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What To Know About Upgrading To 802.11 AC

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802.11 AC routerIn just the past couple of years the number of devices that connect to the Internet through WiFi that people have in their homes has exploded. Once not so long ago there may have been a laptop computer maybe a couple on WiFi in most homes. Today there are multiple smartphones, tablets, smart TV's and BluRay players as well as video game systems. Having so many devices can choke many WiFi networks to a stand still.

It's not just an increase in the number of devices that poses problems with WiFi networks these days, newer higher speed Internet services using docsis 3.0 technology from cable companies and direct fiber optic to the home offered by telephone companies provide so much bandwidth that today's home WiFi networking equipment creates a bottleneck.  People subscribing these new broadband technologies won't get the full speed they are paying for due to having outdated WiFi. 

The demand of having more WiFi devices and the new faster broadband services have prompted network equipment manufacturers to create a new proposed standard and have already started selling new routers and PC adapters.  The new proposed WiFi standard dubbed as 802.11ac

801.11ac operates in the 5 GHz band in order to avoid interference with existing WiFi networks, cordless phones, baby monitors and other consumer devices. The 802.11ac routers that are on the market will also operate on the 2.4GHz band to maintain compatibility with current WiFi equipped devices. 

At present only PC's and Macs are upgradable to 802.11ac other devices such as video game consolrs, smart TV's and BluRay player could be upgradable with a USB adapter from device manufacturers.  Things like handheld video game systems, smartphones and tablets have no options for an upgrade.

Compatibility with existing WiFi devices will not the only factor that determines if you can upgrade to 802.11ac WiFi.  If your Internet service provider makes you an integrated modem and wireless router than you will have no option for upgrading to 802.11 AC.  The only way to make the upgrade is to replace the modem/router with a plain modem and add your own 802.11 AC router.

One compelling motive for some still running a B or G WiFi networks will be the need to get ready for the coming of the new addressing system being implemented on the Internet.  The current IP addressing system also known as IPv4 needs to be replaced because the world is running out of IP addresses.  IPv6 the new system of assigning addresses to devices connected to the Internet is in the process of being implemented. Adapting data originating on IPv6 to move through an IPv4 device requires a process called network address translation or NAT. The problem with NAT is that it introduces latency to your Internet connection which slows down online transmissions.  An IPv6 compatible home router will be able to deliver better performance for applications that are high bandwidth dependent such as online gaming, video streaming and Internet telephony.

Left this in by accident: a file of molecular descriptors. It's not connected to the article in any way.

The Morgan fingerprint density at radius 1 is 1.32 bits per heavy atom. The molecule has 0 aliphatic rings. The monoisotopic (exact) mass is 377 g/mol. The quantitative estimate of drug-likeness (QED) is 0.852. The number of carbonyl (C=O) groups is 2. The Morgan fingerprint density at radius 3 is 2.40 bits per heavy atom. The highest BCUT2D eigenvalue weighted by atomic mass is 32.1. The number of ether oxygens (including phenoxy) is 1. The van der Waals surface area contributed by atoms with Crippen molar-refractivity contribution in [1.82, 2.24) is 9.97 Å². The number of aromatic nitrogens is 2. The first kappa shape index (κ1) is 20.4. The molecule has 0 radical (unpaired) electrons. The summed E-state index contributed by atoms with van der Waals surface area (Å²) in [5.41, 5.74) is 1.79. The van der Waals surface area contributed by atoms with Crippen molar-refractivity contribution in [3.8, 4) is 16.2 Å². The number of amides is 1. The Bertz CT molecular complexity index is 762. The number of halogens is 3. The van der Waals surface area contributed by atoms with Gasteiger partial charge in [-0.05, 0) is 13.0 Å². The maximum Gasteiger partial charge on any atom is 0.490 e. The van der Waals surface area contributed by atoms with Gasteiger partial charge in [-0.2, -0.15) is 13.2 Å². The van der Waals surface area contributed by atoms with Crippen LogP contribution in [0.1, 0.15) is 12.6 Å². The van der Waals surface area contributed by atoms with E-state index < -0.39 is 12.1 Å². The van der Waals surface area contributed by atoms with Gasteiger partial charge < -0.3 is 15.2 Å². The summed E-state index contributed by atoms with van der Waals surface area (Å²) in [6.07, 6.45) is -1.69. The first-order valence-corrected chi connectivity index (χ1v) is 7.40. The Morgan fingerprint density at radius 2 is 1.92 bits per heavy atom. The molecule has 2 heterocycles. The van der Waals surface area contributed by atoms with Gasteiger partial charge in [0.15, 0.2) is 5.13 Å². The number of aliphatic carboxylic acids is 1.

Deciciding if an upgrade to 802.11 AC is worthwhile depends on not just the compatibility with your current devices or the speed of your existing broadband service, but also if you feel the cost is worth it.  A basic 802.11 AC router will cos a little over a hundred dollars.  An 802.11 AC router with the most advanced features such as gigabit Ethernet for fast hardwired networking vital for online and LAN gaming, USB ports for hooking up external hard drives and printers to provide shared storage and printing will run well over 200 dollars. 

The cost of upgrading of upgrading to 802.11 AC may provide few benefits now but as time goes along Internet technology improves and more devices add AC wireless networking the benefits become greater and greater.  Owners of 802.11 B and G WiFi networks will see better performance right away, anybody using 802.11 N may want to hold off for a while especially if they are not using high bandwidth applications.


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